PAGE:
All the latest developments from the Israel Hamas war.
Israeli strikes kill 45 civilians, including two children
Israel bombarded towns across southern Gaza on Tuesday with airstrikes
At least 45 Palestinians were killed, as Israeli forces pressed ahead with their offensive.
Israeli defence minister, Yoav Gallant, warned the campaign in Gaza’s south will persist for months.
Israel has received renewed backing from the United States, despite rising international alarm over the skyrocketing civilian death toll.
In a hospital in the southern town of Rafah, Mahmoud Zoarab bid farewell to his two children — a 2-year-old boy, and a girl born two weeks ago — killed in a predawn strike by Israel on their home.
“Just two weeks old. Her name hadn’t even been registered,” said her grandmother, Suzan Zoarab.
Addressing Israeli Prime Minister Benjamin Netanyahu, she cried, “Does he think that by killing these children he will achieve something? Have they succeeded now? Has he achieved what he wants?”
UN vote on hostilities postponed for second day
Washington is currently blocking the UN Security Council from adopting a resolution on the Israel Hamas war.
Two issues are important for the United States. Firstly, it is concerned with the wording “cessation of hostilities”. Second is putting the UN in charge of inspecting trucks to ensure they are actually carrying humanitarian goods.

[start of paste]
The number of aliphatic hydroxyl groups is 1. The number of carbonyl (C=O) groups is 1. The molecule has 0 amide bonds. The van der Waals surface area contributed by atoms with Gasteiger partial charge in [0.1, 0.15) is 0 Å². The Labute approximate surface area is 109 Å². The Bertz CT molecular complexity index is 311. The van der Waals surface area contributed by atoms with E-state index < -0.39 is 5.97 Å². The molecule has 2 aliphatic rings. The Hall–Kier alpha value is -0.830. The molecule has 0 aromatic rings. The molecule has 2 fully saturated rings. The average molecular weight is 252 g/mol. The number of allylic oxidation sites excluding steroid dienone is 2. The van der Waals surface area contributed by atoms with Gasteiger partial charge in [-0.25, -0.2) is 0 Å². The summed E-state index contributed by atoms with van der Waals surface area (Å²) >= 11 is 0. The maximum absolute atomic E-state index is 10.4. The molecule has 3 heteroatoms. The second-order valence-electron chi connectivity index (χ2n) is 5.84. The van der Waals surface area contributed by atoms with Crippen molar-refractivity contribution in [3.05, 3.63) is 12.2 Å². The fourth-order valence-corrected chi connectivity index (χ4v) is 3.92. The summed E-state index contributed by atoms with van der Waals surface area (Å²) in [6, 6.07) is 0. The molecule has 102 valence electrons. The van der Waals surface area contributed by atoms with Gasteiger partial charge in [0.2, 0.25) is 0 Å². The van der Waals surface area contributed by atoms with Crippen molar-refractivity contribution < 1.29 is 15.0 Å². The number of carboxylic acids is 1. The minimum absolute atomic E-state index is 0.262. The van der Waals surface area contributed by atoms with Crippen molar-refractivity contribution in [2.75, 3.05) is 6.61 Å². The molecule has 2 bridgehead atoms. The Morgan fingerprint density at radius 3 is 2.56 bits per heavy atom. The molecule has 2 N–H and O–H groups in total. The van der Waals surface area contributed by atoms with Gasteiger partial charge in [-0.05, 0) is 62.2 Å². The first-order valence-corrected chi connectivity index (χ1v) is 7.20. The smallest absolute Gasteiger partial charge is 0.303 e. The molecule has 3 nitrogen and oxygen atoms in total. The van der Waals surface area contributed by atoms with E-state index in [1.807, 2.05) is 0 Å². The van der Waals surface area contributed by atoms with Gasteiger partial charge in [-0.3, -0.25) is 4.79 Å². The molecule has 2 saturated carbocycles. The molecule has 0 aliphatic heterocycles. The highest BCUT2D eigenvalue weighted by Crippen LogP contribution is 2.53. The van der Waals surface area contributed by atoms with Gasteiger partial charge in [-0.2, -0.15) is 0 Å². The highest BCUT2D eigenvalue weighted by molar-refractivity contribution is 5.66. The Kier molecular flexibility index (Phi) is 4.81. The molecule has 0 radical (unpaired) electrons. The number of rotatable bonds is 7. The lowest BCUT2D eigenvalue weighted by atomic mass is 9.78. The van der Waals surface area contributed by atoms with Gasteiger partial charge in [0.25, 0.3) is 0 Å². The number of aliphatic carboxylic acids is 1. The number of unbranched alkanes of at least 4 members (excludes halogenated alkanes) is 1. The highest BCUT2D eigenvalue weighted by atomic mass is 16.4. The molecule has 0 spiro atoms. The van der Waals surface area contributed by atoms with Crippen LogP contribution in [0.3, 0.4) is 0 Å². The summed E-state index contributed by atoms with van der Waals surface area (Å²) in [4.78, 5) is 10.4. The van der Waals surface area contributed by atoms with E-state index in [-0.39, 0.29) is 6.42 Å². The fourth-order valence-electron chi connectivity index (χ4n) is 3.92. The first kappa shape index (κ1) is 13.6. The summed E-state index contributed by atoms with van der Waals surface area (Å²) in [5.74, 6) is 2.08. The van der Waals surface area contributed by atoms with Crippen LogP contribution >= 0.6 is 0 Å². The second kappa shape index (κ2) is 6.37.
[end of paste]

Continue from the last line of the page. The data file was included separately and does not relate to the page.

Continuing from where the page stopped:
A vote on the Arab-sponsored resolution, first postponed on Monday, was pushed back again until Wednesday as council members continued intense negotiations to avoid another veto by the United States.
“We’re still working through the modalities of the resolution,” US National Security Council spokesperson John Kirby said Tuesday afternoon, when the vote was still set for 5 p.m. local time.
“It’s important for us that the rest of the world understand what’s at stake here and what Hamas did on the 7th of October and how Israel has a right to defend itself against those threats.”
The US asked for more time and the vote is now scheduled to take place after an open council briefing followed by closed consultations on the UN political mission in Afghanistan on Wednesday morning.
The draft resolution on the table Monday morning called for an “urgent and sustainable cessation of hostilities,” but this language was watered down in a new draft circulated early Tuesday.
It now “calls for the urgent suspension of hostilities to allow safe and unhindered humanitarian access, and for urgent steps towards a sustainable cessation of hostilities.”